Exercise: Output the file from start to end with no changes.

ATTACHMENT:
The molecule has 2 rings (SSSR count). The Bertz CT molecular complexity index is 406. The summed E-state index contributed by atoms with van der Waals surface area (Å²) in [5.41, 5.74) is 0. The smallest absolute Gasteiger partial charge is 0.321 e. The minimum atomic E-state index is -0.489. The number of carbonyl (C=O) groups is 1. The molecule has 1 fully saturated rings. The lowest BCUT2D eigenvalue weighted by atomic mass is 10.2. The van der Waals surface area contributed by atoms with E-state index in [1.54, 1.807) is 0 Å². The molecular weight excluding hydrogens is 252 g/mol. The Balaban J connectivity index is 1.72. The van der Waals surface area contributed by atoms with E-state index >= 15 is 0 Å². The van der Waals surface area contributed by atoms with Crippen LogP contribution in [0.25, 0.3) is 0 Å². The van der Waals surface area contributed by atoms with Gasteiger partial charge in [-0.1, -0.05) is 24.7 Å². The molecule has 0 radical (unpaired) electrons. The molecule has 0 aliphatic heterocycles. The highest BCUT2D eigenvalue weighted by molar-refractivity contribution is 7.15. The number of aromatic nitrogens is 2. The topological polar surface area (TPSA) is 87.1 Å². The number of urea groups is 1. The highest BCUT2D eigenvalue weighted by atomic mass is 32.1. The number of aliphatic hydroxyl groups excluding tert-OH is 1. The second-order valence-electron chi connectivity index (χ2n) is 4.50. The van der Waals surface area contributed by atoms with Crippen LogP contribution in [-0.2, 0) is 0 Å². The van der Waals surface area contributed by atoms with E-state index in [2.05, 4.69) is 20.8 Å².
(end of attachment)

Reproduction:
The molecule has 2 rings (SSSR count). The Bertz CT molecular complexity index is 406. The summed E-state index contributed by atoms with van der Waals surface area (Å²) in [5.41, 5.74) is 0. The smallest absolute Gasteiger partial charge is 0.321 e. The minimum atomic E-state index is -0.489. The number of carbonyl (C=O) groups is 1. The molecule has 1 fully saturated rings. The lowest BCUT2D eigenvalue weighted by atomic mass is 10.2. The van der Waals surface area contributed by atoms with E-state index in [1.54, 1.807) is 0 Å². The molecular weight excluding hydrogens is 252 g/mol. The Balaban J connectivity index is 1.72. The van der Waals surface area contributed by atoms with E-state index >= 15 is 0 Å². The van der Waals surface area contributed by atoms with Crippen LogP contribution in [0.25, 0.3) is 0 Å². The van der Waals surface area contributed by atoms with Gasteiger partial charge in [-0.1, -0.05) is 24.7 Å². The molecule has 0 radical (unpaired) electrons. The molecule has 0 aliphatic heterocycles. The highest BCUT2D eigenvalue weighted by molar-refractivity contribution is 7.15. The number of aromatic nitrogens is 2. The topological polar surface area (TPSA) is 87.1 Å². The number of urea groups is 1. The highest BCUT2D eigenvalue weighted by atomic mass is 32.1. The number of aliphatic hydroxyl groups excluding tert-OH is 1. The second-order valence-electron chi connectivity index (χ2n) is 4.50. The van der Waals surface area contributed by atoms with Crippen LogP contribution in [-0.2, 0) is 0 Å². The van der Waals surface area contributed by atoms with E-state index in [2.05, 4.69) is 20.8 Å².